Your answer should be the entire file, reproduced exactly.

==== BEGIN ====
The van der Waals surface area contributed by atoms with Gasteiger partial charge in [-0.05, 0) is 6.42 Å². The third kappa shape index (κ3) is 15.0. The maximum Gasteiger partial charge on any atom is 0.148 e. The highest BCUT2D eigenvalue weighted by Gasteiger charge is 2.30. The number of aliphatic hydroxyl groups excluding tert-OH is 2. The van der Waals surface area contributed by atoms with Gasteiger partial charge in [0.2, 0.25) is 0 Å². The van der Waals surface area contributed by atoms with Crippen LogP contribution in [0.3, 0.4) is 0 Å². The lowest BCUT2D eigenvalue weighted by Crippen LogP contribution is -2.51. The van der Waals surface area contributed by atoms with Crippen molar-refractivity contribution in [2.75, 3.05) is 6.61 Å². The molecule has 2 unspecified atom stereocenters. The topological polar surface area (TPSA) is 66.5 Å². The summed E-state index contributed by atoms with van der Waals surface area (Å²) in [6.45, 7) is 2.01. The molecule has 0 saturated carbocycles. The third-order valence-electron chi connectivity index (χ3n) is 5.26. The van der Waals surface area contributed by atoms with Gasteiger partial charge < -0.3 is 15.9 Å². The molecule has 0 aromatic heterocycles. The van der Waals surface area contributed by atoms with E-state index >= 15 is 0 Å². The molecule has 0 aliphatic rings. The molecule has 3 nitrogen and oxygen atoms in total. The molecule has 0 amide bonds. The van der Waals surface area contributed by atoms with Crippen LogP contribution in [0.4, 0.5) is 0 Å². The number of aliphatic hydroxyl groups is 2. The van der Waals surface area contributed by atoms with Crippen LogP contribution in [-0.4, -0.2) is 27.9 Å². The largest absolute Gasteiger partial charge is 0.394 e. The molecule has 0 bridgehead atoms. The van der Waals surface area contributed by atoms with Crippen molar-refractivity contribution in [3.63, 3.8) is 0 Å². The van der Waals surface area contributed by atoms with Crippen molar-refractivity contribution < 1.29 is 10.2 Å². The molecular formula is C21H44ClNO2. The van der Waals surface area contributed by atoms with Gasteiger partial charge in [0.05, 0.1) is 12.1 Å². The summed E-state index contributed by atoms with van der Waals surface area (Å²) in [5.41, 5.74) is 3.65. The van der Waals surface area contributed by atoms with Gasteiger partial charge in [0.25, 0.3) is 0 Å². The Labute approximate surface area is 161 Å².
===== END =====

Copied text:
The van der Waals surface area contributed by atoms with Gasteiger partial charge in [-0.05, 0) is 6.42 Å². The third kappa shape index (κ3) is 15.0. The maximum Gasteiger partial charge on any atom is 0.148 e. The highest BCUT2D eigenvalue weighted by Gasteiger charge is 2.30. The number of aliphatic hydroxyl groups excluding tert-OH is 2. The van der Waals surface area contributed by atoms with Gasteiger partial charge in [0.2, 0.25) is 0 Å². The van der Waals surface area contributed by atoms with Crippen LogP contribution in [0.3, 0.4) is 0 Å². The lowest BCUT2D eigenvalue weighted by Crippen LogP contribution is -2.51. The van der Waals surface area contributed by atoms with Crippen molar-refractivity contribution in [2.75, 3.05) is 6.61 Å². The molecule has 2 unspecified atom stereocenters. The topological polar surface area (TPSA) is 66.5 Å². The summed E-state index contributed by atoms with van der Waals surface area (Å²) in [6.45, 7) is 2.01. The molecule has 0 saturated carbocycles. The third-order valence-electron chi connectivity index (χ3n) is 5.26. The van der Waals surface area contributed by atoms with Gasteiger partial charge < -0.3 is 15.9 Å². The molecule has 0 aromatic heterocycles. The van der Waals surface area contributed by atoms with E-state index >= 15 is 0 Å². The molecule has 0 aliphatic rings. The molecule has 3 nitrogen and oxygen atoms in total. The molecule has 0 amide bonds. The van der Waals surface area contributed by atoms with Crippen LogP contribution in [0.4, 0.5) is 0 Å². The number of aliphatic hydroxyl groups is 2. The van der Waals surface area contributed by atoms with Crippen LogP contribution in [-0.4, -0.2) is 27.9 Å². The largest absolute Gasteiger partial charge is 0.394 e. The molecule has 0 bridgehead atoms. The van der Waals surface area contributed by atoms with Crippen molar-refractivity contribution in [3.63, 3.8) is 0 Å². The van der Waals surface area contributed by atoms with Crippen molar-refractivity contribution < 1.29 is 10.2 Å². The molecular formula is C21H44ClNO2. The van der Waals surface area contributed by atoms with Gasteiger partial charge in [0.05, 0.1) is 12.1 Å². The summed E-state index contributed by atoms with van der Waals surface area (Å²) in [5.41, 5.74) is 3.65. The van der Waals surface area contributed by atoms with Gasteiger partial charge in [0.25, 0.3) is 0 Å². The Labute approximate surface area is 161 Å².